Two of NLU’s star alumni, Liz Dozier and Jackie Samuel, Ph.D., appeared recently on television interviews about how to address the violence plaguing several Chicago communities. Dozier received NLU’s Reach Award, given to outstanding alumni, in 2015, and Samuels received it in 2016.
CNN’s Amara Walker interviewed Liz Dozier ’08, M.Ed. in Educational Leadership and Administration, on Aug. 29 to gain a better understanding of what can be done to reduce gun violence. Dozier spent six years as principal of Fenger High School on Chicago’s South Side before becoming managing director of Chicago Beyond, an action and advocacy organization.
“People aren’t born gang members,” Dozier said on the show. “It’s about a lack of hope and lack of access–these are the reasons people choose to join a gang as opposed to an after-school club or be invested in their education or other activities.”
She cited a figure of 45,000 Chicagoans between 16 and 24 who are not in school and not working.
Drawing on her experiences as principal at Fenger, in what she described as a tough neighborhood, she said, “It helped me to understand the complexity of what people face. We were able to make change–that inspired me to know that change is possible, growth is possible.”
Both social justice issues and economic issues come into play, she said.
She urged viewers to look beyond the surface level of the high number of guns in the city to the deeper issues. “That’s education, mental health, economic investment in communities,” she said, adding that that the city needs long-term, proactive solutions in these areas.
Jackie Samuel, who works to improve safety and quality of life in the South Chicago neighborhood, appeared on interviewer George Blaise’s “26 N. Halsted” show on WCIU-Channel 26.1 on Aug. 22.
“I think we need to start making people more accountable–we’ve been working with block clubs,” said Samuel, senior program director for Claretian Associates, an affordable housing developer committed to helping youth, seniors and families in South Chicago.
Claretian Associates is providing block club leaders with professional development and training in community-building.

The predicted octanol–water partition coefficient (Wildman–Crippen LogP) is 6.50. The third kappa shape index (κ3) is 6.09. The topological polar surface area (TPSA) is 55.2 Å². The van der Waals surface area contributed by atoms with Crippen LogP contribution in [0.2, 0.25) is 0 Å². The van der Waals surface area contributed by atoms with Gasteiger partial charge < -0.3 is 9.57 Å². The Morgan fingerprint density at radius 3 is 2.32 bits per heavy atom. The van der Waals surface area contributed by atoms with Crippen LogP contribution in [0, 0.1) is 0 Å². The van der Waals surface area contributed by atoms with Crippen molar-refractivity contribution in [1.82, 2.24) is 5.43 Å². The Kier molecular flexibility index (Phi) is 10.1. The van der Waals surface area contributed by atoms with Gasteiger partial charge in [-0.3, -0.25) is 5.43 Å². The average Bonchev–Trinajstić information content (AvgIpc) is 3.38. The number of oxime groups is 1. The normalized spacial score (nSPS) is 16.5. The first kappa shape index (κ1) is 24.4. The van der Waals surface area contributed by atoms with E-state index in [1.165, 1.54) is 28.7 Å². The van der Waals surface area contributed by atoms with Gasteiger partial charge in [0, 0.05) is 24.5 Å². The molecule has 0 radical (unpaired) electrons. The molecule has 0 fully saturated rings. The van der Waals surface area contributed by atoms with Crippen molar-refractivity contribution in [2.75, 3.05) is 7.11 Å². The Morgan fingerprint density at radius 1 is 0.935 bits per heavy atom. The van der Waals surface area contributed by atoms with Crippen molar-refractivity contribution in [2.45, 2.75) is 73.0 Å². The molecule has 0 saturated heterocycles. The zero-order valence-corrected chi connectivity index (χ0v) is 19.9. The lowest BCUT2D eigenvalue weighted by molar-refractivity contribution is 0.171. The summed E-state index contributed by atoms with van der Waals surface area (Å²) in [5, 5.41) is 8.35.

“If a shooting happens on the block, block club people should be trained in psychological first aid. They should know what to do,” Samuel said.
Blocks can also benefit from having a “nosy neighbor,” who might annoy kids by telling them to keep off the grass or get home by the time the street lights come on, but who also plays a role in crime prevention.
“A lot of times people know who shot someone, and nobody’s saying anything,” Blaise commented.
United Way is helping the community devise a common agenda, Samuel said, and a survey of community members last summer found that 50 percent of 126 people surveyed had witnessed a shooting.
“We need to address the impact of violence on the community, so the common agenda now is to be a trauma-informed community,” Samuel shared. “It means we’re going to learn how trauma impacts us. Then we can learn different coping skills we can bring to the community.”
That might include bringing young people to the table, starting peace circles and having the challenging conversations needed to really address deep-rooted community issues.
“A lot of the shootings are about the beefs on social media,” Samuel explained, adding the community has to focus on developing youth to be more responsible, and understanding that what they put on Facebook or Snapchat makes an impact.
This fall, Samuel said, she will be helping develop a series to help young people identify their barriers, such as lack of education or employment, and how Claretian Associates can be of service to them. Several resources exist in the community, such as Sky Art, an arts center, and sports and other activities for children and youth.
“It’s about us as leaders getting to know youth, and them getting to know us so we can figure out how to get them more civically engaged,” she said.